When an employee becomes a boss, there is apparently no notable change in the office atmosphere. The people are the same and the office culture is the same. Erstwhile peers of the new boss are the same, however, a change in the relationship might occur. In this article, we will talk about team management by new leaders. It also clarifies how to become a leader and understand the change in relationships.
Change in relationship
It is a matter of fact that an employee is made a leader due to his or her extraordinary performance. The trust of the upper echelons on his or her ability to control a team is also another reason behind an employee’s promotion to the position of a team leader. Since, the new boss and the erstwhile peers know each other; the former can get things done by his or her team. Moreover, all the team members are professionals and know how to successfully execute their work.
But, the problem lies in the new relationship. Both the sides i.e. the former peers and the new boss think that they know each other well. No one realizes that the relationship the two groups share is because of the role played by each other. But, relationships change with the change of roles. Thus, promotion to a better position becomes a challenge when a newly appointed boss has to cope with new relationships.
Handling the change in relationship
Therefore, it is quite clear that transition from an employee to a boss is a problematic issue as far as handling new responsibilities and managing former co-workers are concerned. The new team leader has to understand aspects, such as new challenges for his or her team, obtaining effective results, gaining the trust of former peers, enhancing proper communication with the team members, making a realistic approach to solve problems, etc.
Be careful in establishing authority
While the temptation to issue edicts is normal, a new leader has to realize that being too bossy is not effective in team management. He or she should also avoid being over protective and supportive of the former peers. This results in excessive camaraderie and results into making poor decisions. Therefore, the new leader should resort to the middle ground. It is suggested that the new boss does not start applying new rules, but start with consulting former peers who are now direct reports. Consultation suggests that the boss gives importance to the opinion of his team mates. After making consultations, he or she should take a decision. This shows that he or she is decisive and is accountable for the repercussions of the decisions.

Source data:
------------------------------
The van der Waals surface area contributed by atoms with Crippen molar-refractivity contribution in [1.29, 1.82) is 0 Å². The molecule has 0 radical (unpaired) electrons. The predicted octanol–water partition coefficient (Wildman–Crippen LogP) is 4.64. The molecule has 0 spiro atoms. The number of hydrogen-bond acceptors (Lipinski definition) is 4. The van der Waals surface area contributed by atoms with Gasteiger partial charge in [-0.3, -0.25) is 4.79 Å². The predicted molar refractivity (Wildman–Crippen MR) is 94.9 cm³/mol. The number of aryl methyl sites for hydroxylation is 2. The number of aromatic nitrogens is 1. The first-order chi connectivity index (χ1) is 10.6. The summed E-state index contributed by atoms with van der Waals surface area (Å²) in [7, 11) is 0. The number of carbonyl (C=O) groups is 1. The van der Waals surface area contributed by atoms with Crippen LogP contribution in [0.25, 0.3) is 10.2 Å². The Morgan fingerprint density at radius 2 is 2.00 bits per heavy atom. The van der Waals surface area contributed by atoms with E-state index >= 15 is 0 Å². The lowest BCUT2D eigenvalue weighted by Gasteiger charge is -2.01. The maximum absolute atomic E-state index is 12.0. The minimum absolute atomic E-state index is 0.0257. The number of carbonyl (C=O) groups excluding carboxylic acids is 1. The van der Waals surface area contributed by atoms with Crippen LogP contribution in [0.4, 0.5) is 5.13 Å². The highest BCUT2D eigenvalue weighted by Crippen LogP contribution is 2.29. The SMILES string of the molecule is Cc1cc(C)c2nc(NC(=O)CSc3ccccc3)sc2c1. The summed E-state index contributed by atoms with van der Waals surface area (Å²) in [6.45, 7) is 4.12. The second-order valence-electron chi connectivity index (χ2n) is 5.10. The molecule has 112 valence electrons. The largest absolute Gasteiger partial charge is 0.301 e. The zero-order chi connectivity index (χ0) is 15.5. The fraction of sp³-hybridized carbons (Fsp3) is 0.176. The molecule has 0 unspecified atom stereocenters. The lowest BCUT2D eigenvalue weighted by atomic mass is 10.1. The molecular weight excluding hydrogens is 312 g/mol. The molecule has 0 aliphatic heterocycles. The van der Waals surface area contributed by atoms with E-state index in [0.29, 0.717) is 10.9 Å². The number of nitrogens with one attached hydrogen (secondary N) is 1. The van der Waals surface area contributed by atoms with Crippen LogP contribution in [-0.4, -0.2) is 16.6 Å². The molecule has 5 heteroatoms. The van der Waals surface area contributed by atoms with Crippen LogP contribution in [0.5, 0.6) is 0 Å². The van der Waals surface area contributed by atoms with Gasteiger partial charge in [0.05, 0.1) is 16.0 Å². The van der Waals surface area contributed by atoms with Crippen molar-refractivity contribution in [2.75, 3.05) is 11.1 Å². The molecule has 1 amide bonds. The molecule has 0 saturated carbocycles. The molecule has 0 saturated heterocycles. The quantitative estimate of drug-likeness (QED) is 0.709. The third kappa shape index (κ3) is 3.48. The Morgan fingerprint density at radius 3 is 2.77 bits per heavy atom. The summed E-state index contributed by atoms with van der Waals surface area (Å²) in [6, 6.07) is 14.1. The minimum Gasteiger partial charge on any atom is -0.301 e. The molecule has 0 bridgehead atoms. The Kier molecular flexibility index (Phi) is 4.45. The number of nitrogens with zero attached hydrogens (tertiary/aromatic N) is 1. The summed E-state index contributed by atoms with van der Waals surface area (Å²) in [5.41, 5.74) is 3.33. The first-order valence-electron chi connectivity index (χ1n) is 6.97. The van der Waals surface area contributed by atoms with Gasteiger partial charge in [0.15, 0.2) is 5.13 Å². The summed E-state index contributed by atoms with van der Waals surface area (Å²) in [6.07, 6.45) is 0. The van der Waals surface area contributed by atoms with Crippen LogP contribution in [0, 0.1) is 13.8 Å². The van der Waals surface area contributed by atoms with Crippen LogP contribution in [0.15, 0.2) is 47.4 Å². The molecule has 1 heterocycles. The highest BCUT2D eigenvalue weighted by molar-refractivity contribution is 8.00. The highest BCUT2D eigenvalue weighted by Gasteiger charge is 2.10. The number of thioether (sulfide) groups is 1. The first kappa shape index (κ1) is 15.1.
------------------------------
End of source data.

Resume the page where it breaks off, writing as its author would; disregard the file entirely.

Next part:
Understand what is right for the team
Former teammates who are now direct reports may wonder that the new team leader may practice favoritism or even try to achieve success at the expense of the teammates. However, the new boss should do what he or she deems is right for the team and the company at large. A leader should be aware of the fact that hidden agendas making indirect use of direct reports are harmful for the team and the company. The former peers should realize that the new leader is particular about the work done and is ready to face the consequences of it. They should also realize that the new leader is careful to take fair decisions, so that the career growth and sentiments of his or her team members are not hurt.
Understand what to delegate
Delegation is an important component of leadership. A new team leader should realize what he or she is delegating to his or her direct reports. Specific tasks should be assigned to specific people according to their ability. To identify what task to delegate to which team member, the new leader has to build a team of efficient people, establish objectives to meet and create performance indicators to identify the extent of success. These goals are allocated to specific direct reports.
Communication is the life blood of good leadership. A new leader gets a bigger view of the business, but at the same time he or she is treated differently by former peers. It is common for new bosses to complain that they get filtered information from direct reports just because they are no more peers. To avoid this funneling of information, he or she should be open to all kinds of information. Direct reports who used to be former peers should feel that they will not be punished on sharing bad news. Also, they need not prepare confident answers when confronted with difficult situations, but should be equipped with strong plans to deal with the problems. To learn about happenings in the grassroots, he or she should communicate with front-line employees and customers. He or she should address ethical and legal concerns of subordinates.
Shuffle advice network
Leaders need two types of advice, one is technical and the other is technical. However, once an employee becomes a leader, his or her advisors may also need to be changed. Those who advised him or her before becoming a leader may not serve the purpose in the new situation. The new advisors should be more knowledgeable about the latest projects and position.
Deal with disappointed former peers
When the process of promotion ends, many peers are disappointed because they were not selected by the management to lead the team. A new leader should understand that there may be such disappointed members who will take time to accept the new leadership. If a direct report performs well, his or her performance should be acknowledged and if the opposite happens, a new leader should help the direct reports in finding alternative opportunities to prove their worth.
In a nutshell
The article illustrates the requisites for a new leader. A new leader should be aware of the changed dynamics in relationship and work accordingly. But, he or she should be careful not to hurt the sentiments of former peers. The one and only focus of the new leader should be the success of the team and the company.